The recommended rate of exercise for good health is 20 minutes exercise, 5 days a week, but this needn’t be a drudge and can be good fun. It also doesn’t necessarily mean going to the gym. It just means being active and that can be done in numerous ways. So choose something that you feel good about and enjoy.
Walking, for example, uses all the body’s muscles and uses up about 500 calories an hour. Yoga, Tai Chi and Qi Gong etc are all good forms of exercise, which also incorporate breathing techniques, which are extremely useful in reducing stress levels, panic, anxiety and so on and help nourish the body and free it from toxins.
If these don’t turn you on, dancing can be great fun. There are dance centres all around the Country, teaching a wide variety of dance styles from ballroom to ballet and salsa to street dance. Or you might prefer to take part in a sport such as squash or tennis or a team sport like football, hockey, netball or basketball. A lot of these activities also have a great social life attached to them, so there are even greater benefits to being involved.
But if you’re not interested in this type of thing, there are plenty of ways you can get active without leaving home. Housework, gardening and DIY are just some ways of keeping moving. You can also build activity into your daily routine by walking up stairs in favour of taking lifts and so on, so get creative and find something that works for you.
Whatever form your exercise takes, make sure it’s regular and that it’s something you enjoy.
Remember, every time you make a small step towards paying attention to what you eat and your activity time, you’re investing in your long terms health AND your short term performance and enjoyment. That means you get more out of life and so do the people around you, because you’ll be more fun to be around.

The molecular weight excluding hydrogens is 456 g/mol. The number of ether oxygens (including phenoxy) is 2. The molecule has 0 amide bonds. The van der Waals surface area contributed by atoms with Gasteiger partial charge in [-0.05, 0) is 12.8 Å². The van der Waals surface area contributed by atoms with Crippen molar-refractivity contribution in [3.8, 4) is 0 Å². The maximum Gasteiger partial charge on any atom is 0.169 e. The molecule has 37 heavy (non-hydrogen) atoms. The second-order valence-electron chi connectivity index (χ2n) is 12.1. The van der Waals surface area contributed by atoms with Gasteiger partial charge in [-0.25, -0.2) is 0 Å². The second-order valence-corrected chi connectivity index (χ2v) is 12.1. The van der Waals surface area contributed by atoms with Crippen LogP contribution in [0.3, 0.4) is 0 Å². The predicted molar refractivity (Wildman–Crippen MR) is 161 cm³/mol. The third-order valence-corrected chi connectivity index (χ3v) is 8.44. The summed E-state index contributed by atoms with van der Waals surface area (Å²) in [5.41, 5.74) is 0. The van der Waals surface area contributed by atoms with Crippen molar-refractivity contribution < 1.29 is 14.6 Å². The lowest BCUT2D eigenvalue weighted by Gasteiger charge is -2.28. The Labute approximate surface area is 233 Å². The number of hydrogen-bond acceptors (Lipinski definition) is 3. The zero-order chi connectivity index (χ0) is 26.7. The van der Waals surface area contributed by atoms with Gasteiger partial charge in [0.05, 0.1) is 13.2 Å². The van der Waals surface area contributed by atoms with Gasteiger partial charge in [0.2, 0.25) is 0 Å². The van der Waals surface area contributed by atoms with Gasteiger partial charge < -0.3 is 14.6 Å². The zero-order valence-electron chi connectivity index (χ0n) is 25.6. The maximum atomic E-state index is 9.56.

If you genuinely feel constantly under excessive pressure and that you have no time to fit everything in, then something needs to change or you will eventually make yourself ill. Battling on through for short periods might be necessary, but this cannot be sustained over long periods without damaging our health, enjoyment and efficiency. If this is the case, you will need to ask for help from a manager, mentor or coach to help you identify what you can do to get back in control of the situation. It is not ‘weak’ to ask for help, just a recognition that something needs to change.
What we eat & drink and how active we are directly affects our health, levels of happiness and our performance. The benefits of physical activity and how we nourish ourselves, not only affect our physical wellbeing but also our mental capacity and our stress levels. With many of us leading sedentary lifestyles, few of us give priority to these crucial areas of our health. It’s time to change.
Whilst take-away and fast foods have convenience benefits, there are a lot of unhealthy additives and therefore limiting your intake of these is recommended. Instead,
concentrate on eating fresh, unprocessed foods which your body finds easier to digest and many of them are quicker to prepare than you might imagine.
Being physically active needn’t necessarily mean going to a gym. There are lots of ways you can get active, even without leaving your home!
Many people say they don’t have time to focus on these aspects of their lives, but if we want to do something, we always make time. The crucial question is, with so much being demanded of us in our full lives, can you afford NOT to make your health and wellbeing a priority?
About the Author:
Annie Lawler is founder of Breathing Space. Annie empowers clients to get back in the driving seat & to restore calm, clarity & confidence to their lives.
Annie runs a series of monthly webcasts which reveal the secrets of happy, effective and healthy living. For more information contact email@example.com, visit www.breathingspaceforbusiness.com or call on 0772 581 8884.